WESH 2 Investigates: Hyundai SUV fire ruins central Florida home, destroys two vehicles
The Center for Auto Safety is the nation’s premier independent, member driven, non-profit consumer advocacy organization dedicated to improving vehicle safety, quality, and fuel economy on behalf of all drivers, passengers, and pedestrians.
“It’s something that’s a serious issue,” said Michael Brooks of the Center For Auto Safety, a consumer watchdog agency.
He says what happened to the Donaldsons is a sign of a much bigger problem: the government requiring automakers to notify people of safety recalls only by U.S. mail. It’s a 55-year-old rule, crafted long before the development of the internet, computers with email, and cellular phones that can handle text message alerts. Brooks calls the “first-class mail” rule antiquated and flawed.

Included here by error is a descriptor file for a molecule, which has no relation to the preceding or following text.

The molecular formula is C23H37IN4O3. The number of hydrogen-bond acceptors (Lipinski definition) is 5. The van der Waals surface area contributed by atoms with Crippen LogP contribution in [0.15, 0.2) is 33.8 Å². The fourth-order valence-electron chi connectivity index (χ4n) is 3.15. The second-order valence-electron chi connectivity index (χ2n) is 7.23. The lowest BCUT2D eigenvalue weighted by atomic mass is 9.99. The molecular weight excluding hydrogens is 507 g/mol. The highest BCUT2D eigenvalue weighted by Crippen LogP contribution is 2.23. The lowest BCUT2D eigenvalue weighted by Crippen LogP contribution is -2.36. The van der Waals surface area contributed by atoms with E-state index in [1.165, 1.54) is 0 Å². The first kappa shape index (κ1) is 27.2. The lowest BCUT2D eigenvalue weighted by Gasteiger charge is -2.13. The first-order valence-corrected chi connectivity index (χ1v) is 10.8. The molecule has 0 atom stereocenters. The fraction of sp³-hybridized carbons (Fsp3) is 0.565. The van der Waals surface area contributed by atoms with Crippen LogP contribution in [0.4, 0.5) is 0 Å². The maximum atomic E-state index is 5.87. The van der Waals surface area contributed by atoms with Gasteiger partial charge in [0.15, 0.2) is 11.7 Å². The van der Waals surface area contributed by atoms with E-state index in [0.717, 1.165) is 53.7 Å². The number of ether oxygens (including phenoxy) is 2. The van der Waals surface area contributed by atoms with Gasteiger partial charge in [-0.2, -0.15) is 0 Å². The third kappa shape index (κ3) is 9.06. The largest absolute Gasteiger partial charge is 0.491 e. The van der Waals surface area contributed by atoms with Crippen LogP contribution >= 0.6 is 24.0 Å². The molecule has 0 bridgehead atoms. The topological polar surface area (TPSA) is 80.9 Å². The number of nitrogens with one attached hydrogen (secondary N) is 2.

By Greg Fox
November 18, 2022
John and Joanne Donaldson’s 2014 Hyundai Santa Fe Sport was under a safety recall that included a warning not to park inside garages or near structures. But they say they never knew that. On Thursday, Nov. 10, as Hurricane Nicole was bearing down on the state, the Ocala couple’s home was burning, driving them, a house guest and two tenants out into the street.
It began around 8 p.m. that night.
“We heard a weird popping noise. We came outside the kitchen and could see flames shooting up to the ceiling in the garage,” John Donaldson said. He added, “At that point, we just got out of the house as fast as we could.”